Inside: 5 tips to help foster a love of nature in your kids. The secret is that getting them outside is the hardest part, once you do, nature does the rest.
Even when we know all of the benefits of time spent in green space on in the great outdoors it can be hard to convince your kids to love nature. Transitions from one activity to another can be hard for young children — and even older children too.
I especially find it hard to transition my son from screentime to outside time.
The trick is to ease the transitions with a playful activity — once you are actually out there — nature will talk care of the rest.
1. Let Your Child Take the Lead on Nature Walks and Hikes
Being in nature allows you to step back and let your child lead.
Go to a park with a trail that isn’t next to roads or other dangers and let your child be the leader. Only do this on trails you are familiar with and that are kid-friendly (e.g., no sudden drops or dangerous areas). A short, meandering trail in a safe area is a perfect time to let your child lead.
It’s not often that they get to be the leader and this will empower them and heighten their engagement on the trails.
Let them set the pace and also when to stop and observe. They’ll point out things that you would have never seen on your own (kids have that super-power). And they will be learning and engaging other parts of their brains.
Even before the nature
2. Make it into a Game With a Nature Scavenger Hunt! (Free Printable!)
Part of fostering a love of nature in your kids is just getting them to take in their surroundings. To develop an appreciation for the sights and sounds. My Grateful Nature Walk Printable helps kids notice and appreciate nature. Click the link to download.
They are endless ways you can incorporate a scavenger hunt on your nature walk. If it’s a Fall hike, search for all different color leaves. In the Spring, spot butterflies, and birds. In the early winter, look for bird nests once the trees have lost their leaves.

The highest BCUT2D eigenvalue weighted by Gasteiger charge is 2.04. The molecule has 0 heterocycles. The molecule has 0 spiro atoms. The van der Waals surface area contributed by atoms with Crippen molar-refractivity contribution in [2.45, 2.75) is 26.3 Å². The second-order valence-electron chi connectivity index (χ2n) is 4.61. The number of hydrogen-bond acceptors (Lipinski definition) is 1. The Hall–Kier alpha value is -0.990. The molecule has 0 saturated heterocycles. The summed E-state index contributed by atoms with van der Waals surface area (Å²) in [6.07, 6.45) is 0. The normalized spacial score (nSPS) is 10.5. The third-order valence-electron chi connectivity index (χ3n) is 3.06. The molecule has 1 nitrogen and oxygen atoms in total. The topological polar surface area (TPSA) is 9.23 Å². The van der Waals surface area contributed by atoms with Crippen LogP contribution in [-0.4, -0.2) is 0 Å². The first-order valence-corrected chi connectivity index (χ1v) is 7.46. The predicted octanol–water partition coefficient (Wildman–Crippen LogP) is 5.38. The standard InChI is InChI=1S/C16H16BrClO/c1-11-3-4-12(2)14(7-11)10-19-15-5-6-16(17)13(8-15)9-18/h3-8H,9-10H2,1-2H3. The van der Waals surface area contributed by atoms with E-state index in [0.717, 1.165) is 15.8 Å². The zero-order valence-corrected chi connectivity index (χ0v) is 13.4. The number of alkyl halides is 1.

Sometimes scavenger hunts can be to collect things for your child’s nature tray at home. Other times, it can be simply observing or listening for sounds of nature.
3. Encourage Your Child to Observe and Explore Nature
This sounds so simple — but next time you want to go on a nature walk and your child refuses, offer for them to take a camera and take pictures along the way.
Bringing along a magnifying glass, binoculars, or a camera can make kids really excited to go on a nature walk, hike, or even just explore the backyard.
Look into free nature backpacks on loan at local nature centers, libraries, or botanical gardens.
Our favorite observation tool is our Beach Aquarium — whenever we are on a trail with water, we can catch small fish. Down in the creek in our backyard my son and his friends have spent hours catching tadpoles and salamanders.
4. Make Art on Your Nature Walk
Bring along some play-dough or air-dry clay and make impressions of tree bark and objects along the trail.
Make a nature bracelet by putting some tape around your child’s wrist with the sticky part facing out. Along the way, they can gather leaves or flowers and stick them to their
Bring along a crayon and some paper and make leaf impressions.
5. Go Outside in All Kinds of Weather
As my Swedish Mother-in-Law always says, “There is no bad weather, only bad clothes.”
Here in the U.S., it is far less common to buy rain pants. In Sweden, all children have these — they play outside come rain or snow!!
At our house, puddle-hunting is a family favorite — for kids and dogs alike. When kids get cranky on a rainy day and are feeling cooped up inside, a short puddle-hunt walk can make a difference.
This is the secret…All Kids Love Nature Naturally
When your child is inside and engrossed in their screens, they may not seem like a kid who loves nature. But, this is the secret… once you actually get them outside, all kids are nature kids. It is really more about getting them out there and immersed.
Once they are really out there, they fall into rhythm with the trees and wind — as if they always knew what to do.
The binoculars, nature bracelets, and scavenger hunts will entice them long enough to get them out there — but once you are really in nature, something else will take over and a new kind of play and learning will emerge– naturally — without us needing to do a thing. And that’s really how it should be.
As our kids get older — it might take a little more time — a little more immersion to get them recalibrated as nature kids. That’s when a family camping trip may be the best remedy for crankiness and disconnectedness.
No excuses now — get outside and find the nature in your kids.
“We have such a brief opportunity to pass on to our children our love for this Earth and to tell our stories. These are the moments when the world is made whole. In my children’s memories, the adventures we’ve had together in nature will always exist.”Richard Louv